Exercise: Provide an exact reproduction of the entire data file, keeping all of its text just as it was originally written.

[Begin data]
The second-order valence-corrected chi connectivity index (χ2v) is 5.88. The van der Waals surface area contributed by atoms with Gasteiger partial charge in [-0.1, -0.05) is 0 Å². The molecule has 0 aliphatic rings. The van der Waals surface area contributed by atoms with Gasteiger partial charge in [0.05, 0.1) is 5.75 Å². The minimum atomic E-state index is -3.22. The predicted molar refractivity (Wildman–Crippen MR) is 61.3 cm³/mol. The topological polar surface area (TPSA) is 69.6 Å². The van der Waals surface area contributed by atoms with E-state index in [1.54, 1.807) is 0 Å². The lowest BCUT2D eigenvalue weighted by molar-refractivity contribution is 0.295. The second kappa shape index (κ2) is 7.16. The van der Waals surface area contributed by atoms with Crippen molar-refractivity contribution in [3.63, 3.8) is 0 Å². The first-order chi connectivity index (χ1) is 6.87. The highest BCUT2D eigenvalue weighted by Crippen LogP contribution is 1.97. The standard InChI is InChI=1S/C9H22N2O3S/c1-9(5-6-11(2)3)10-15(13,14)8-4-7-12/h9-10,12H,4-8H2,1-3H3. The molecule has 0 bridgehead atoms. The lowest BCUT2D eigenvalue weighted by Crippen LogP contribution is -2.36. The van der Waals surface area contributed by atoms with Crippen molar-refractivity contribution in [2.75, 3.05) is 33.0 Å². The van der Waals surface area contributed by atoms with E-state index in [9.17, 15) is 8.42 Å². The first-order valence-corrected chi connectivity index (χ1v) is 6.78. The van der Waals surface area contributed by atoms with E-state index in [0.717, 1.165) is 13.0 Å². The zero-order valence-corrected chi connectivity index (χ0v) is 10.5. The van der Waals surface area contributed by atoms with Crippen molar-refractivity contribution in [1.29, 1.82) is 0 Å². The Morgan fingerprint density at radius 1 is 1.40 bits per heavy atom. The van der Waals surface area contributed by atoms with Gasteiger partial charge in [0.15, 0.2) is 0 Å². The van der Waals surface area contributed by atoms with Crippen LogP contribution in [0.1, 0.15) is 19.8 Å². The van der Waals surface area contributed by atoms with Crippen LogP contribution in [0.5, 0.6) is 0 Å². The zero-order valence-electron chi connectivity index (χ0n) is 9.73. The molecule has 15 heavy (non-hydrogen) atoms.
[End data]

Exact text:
The second-order valence-corrected chi connectivity index (χ2v) is 5.88. The van der Waals surface area contributed by atoms with Gasteiger partial charge in [-0.1, -0.05) is 0 Å². The molecule has 0 aliphatic rings. The van der Waals surface area contributed by atoms with Gasteiger partial charge in [0.05, 0.1) is 5.75 Å². The minimum atomic E-state index is -3.22. The predicted molar refractivity (Wildman–Crippen MR) is 61.3 cm³/mol. The topological polar surface area (TPSA) is 69.6 Å². The van der Waals surface area contributed by atoms with E-state index in [1.54, 1.807) is 0 Å². The lowest BCUT2D eigenvalue weighted by molar-refractivity contribution is 0.295. The second kappa shape index (κ2) is 7.16. The van der Waals surface area contributed by atoms with Crippen molar-refractivity contribution in [3.63, 3.8) is 0 Å². The first-order chi connectivity index (χ1) is 6.87. The highest BCUT2D eigenvalue weighted by Crippen LogP contribution is 1.97. The standard InChI is InChI=1S/C9H22N2O3S/c1-9(5-6-11(2)3)10-15(13,14)8-4-7-12/h9-10,12H,4-8H2,1-3H3. The molecule has 0 bridgehead atoms. The lowest BCUT2D eigenvalue weighted by Crippen LogP contribution is -2.36. The van der Waals surface area contributed by atoms with Crippen molar-refractivity contribution in [2.75, 3.05) is 33.0 Å². The van der Waals surface area contributed by atoms with E-state index in [9.17, 15) is 8.42 Å². The first-order valence-corrected chi connectivity index (χ1v) is 6.78. The van der Waals surface area contributed by atoms with E-state index in [0.717, 1.165) is 13.0 Å². The zero-order valence-corrected chi connectivity index (χ0v) is 10.5. The van der Waals surface area contributed by atoms with Crippen molar-refractivity contribution in [1.29, 1.82) is 0 Å². The Morgan fingerprint density at radius 1 is 1.40 bits per heavy atom. The van der Waals surface area contributed by atoms with Gasteiger partial charge in [0.15, 0.2) is 0 Å². The van der Waals surface area contributed by atoms with Crippen LogP contribution in [0.1, 0.15) is 19.8 Å². The van der Waals surface area contributed by atoms with Crippen LogP contribution in [0.5, 0.6) is 0 Å². The zero-order valence-electron chi connectivity index (χ0n) is 9.73. The molecule has 15 heavy (non-hydrogen) atoms.